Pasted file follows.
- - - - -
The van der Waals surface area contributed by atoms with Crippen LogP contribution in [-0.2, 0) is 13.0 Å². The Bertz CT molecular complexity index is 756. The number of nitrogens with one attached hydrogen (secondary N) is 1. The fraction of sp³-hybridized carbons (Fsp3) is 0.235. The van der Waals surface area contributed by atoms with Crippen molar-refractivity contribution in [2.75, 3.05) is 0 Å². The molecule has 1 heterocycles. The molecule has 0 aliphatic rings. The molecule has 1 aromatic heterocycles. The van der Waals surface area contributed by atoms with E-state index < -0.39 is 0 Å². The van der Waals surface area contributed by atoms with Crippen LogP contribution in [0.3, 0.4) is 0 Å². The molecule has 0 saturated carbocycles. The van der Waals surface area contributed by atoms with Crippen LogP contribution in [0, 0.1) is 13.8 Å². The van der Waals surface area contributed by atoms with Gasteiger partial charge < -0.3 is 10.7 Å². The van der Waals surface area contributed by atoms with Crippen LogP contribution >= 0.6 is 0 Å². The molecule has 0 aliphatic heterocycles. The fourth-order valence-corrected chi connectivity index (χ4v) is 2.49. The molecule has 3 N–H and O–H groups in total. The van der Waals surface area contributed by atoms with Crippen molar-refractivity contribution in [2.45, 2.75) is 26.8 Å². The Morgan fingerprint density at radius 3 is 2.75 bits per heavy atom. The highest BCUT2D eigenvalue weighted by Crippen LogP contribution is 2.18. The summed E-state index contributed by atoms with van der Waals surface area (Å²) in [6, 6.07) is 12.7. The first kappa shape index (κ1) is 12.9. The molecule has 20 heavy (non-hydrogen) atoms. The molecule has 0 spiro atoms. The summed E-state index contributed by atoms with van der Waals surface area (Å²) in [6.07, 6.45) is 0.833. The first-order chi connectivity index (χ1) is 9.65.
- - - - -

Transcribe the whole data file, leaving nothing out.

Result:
The van der Waals surface area contributed by atoms with Crippen LogP contribution in [-0.2, 0) is 13.0 Å². The Bertz CT molecular complexity index is 756. The number of nitrogens with one attached hydrogen (secondary N) is 1. The fraction of sp³-hybridized carbons (Fsp3) is 0.235. The van der Waals surface area contributed by atoms with Crippen molar-refractivity contribution in [2.75, 3.05) is 0 Å². The molecule has 1 heterocycles. The molecule has 0 aliphatic rings. The molecule has 1 aromatic heterocycles. The van der Waals surface area contributed by atoms with E-state index < -0.39 is 0 Å². The van der Waals surface area contributed by atoms with Crippen LogP contribution in [0.3, 0.4) is 0 Å². The molecule has 0 saturated carbocycles. The van der Waals surface area contributed by atoms with Crippen LogP contribution in [0, 0.1) is 13.8 Å². The van der Waals surface area contributed by atoms with Gasteiger partial charge < -0.3 is 10.7 Å². The van der Waals surface area contributed by atoms with Crippen LogP contribution >= 0.6 is 0 Å². The molecule has 0 aliphatic heterocycles. The fourth-order valence-corrected chi connectivity index (χ4v) is 2.49. The molecule has 3 N–H and O–H groups in total. The van der Waals surface area contributed by atoms with Crippen molar-refractivity contribution in [2.45, 2.75) is 26.8 Å². The Morgan fingerprint density at radius 3 is 2.75 bits per heavy atom. The highest BCUT2D eigenvalue weighted by Crippen LogP contribution is 2.18. The summed E-state index contributed by atoms with van der Waals surface area (Å²) in [6, 6.07) is 12.7. The first kappa shape index (κ1) is 12.9. The molecule has 20 heavy (non-hydrogen) atoms. The molecule has 0 spiro atoms. The summed E-state index contributed by atoms with van der Waals surface area (Å²) in [6.07, 6.45) is 0.833. The first-order chi connectivity index (χ1) is 9.65.